Unless there are views held by the Government about which I have not thought, I support the amendment. It seems inappropriate, to say the least, that into a Bill of this kind a levy should be introduced which is half that proposed by the United Nations. The attitudes on this, particularly on the part of developing countries, is quite understandable in the circumstances and I therefore support the amendment.

Lord Ritchie-Calder

I, too, support the amendment because we are pre-empting the future, something we should not be doing.

The Earl of Gowrie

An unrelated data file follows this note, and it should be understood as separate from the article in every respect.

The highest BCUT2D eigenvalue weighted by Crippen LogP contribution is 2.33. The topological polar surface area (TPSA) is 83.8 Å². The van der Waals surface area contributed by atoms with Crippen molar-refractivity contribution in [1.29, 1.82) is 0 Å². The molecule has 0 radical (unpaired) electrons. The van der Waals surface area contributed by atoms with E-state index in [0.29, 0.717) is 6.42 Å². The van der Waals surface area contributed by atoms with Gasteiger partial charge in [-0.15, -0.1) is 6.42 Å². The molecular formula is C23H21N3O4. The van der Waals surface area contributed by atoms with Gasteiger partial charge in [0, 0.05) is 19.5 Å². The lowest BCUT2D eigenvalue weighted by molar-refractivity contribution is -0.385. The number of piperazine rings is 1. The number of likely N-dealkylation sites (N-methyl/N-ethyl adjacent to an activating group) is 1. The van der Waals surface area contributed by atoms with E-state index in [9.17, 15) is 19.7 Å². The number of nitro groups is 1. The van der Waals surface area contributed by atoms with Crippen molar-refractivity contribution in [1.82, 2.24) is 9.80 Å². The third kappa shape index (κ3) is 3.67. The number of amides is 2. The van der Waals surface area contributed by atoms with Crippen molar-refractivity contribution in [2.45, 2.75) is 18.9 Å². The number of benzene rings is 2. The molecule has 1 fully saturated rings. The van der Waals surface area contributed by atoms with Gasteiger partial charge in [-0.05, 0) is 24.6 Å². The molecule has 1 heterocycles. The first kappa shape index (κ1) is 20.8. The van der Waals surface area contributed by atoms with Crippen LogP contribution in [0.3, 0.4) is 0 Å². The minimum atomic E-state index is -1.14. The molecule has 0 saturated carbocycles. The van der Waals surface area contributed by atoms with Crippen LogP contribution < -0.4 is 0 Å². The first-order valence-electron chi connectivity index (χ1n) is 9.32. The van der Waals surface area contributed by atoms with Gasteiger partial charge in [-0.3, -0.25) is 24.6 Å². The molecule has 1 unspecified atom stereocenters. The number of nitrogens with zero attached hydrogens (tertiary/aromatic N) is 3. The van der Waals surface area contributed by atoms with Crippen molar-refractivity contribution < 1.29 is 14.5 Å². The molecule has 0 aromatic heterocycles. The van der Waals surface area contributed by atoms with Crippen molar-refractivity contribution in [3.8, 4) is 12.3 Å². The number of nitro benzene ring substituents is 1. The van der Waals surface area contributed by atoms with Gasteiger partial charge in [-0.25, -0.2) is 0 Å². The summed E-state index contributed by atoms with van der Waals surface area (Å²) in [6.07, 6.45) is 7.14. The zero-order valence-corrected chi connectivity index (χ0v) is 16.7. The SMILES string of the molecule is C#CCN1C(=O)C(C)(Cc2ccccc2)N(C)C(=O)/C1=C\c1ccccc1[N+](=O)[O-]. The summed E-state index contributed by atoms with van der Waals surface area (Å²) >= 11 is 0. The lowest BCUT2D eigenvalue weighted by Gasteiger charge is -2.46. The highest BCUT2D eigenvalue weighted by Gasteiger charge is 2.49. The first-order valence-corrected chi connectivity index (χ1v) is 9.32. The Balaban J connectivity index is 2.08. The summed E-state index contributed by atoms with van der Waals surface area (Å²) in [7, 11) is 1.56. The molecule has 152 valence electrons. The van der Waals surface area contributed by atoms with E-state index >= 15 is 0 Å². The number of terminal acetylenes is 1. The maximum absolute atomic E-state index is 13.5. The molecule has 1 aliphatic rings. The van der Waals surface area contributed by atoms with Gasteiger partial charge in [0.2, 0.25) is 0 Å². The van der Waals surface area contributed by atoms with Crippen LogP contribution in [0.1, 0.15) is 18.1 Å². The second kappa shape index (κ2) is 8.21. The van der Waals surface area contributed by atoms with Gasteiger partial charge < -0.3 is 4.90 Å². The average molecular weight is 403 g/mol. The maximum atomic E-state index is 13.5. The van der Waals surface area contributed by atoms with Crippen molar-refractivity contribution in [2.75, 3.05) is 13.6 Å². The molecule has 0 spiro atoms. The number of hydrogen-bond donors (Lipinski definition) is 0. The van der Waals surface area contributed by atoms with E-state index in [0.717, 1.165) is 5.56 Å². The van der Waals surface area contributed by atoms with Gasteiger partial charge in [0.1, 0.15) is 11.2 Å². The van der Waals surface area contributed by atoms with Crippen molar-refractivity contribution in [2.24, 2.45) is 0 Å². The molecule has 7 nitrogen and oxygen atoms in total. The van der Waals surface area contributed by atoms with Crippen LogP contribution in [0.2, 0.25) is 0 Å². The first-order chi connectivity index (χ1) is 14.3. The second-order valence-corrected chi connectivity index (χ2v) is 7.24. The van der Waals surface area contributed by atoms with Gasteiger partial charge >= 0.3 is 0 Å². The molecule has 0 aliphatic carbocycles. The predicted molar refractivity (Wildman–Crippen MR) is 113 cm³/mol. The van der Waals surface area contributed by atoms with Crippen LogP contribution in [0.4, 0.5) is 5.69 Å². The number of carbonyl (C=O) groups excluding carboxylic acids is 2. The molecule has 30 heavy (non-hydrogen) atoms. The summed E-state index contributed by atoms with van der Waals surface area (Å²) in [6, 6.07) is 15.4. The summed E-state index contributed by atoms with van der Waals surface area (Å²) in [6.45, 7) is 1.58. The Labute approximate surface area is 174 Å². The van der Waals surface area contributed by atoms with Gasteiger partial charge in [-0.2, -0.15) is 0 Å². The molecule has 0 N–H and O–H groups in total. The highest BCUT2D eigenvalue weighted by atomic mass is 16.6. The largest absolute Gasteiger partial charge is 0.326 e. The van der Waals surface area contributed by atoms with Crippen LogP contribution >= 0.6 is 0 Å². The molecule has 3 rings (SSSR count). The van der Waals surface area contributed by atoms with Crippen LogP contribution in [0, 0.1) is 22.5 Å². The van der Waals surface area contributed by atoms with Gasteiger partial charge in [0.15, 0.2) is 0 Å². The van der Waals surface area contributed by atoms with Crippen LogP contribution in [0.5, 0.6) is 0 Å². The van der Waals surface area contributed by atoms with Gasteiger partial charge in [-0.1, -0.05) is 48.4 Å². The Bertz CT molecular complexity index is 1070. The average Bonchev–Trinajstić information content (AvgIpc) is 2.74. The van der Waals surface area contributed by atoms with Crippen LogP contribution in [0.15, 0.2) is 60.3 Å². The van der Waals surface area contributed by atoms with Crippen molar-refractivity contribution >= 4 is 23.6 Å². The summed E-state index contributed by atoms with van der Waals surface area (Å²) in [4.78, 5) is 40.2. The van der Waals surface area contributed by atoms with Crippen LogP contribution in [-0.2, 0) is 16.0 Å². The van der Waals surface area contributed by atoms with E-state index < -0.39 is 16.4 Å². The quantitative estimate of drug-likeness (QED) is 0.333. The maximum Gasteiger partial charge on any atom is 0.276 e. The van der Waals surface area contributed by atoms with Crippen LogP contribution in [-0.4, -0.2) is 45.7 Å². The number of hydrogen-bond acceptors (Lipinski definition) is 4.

I fear I must be rather fiercer towards this series of amendments than I have been, not only on this Bill but on the previous one we debated. I have had a good run for a Government Minister in the way of concessions—it has lasted for about an hour—and I suppose all good things must come to an end. Seriously, however, these amendments would create considerable financial uncertainty for potential licensees if the percentage levy arrangements were left as flexible as the noble Lord, Lord Kennet, and others who support him would like.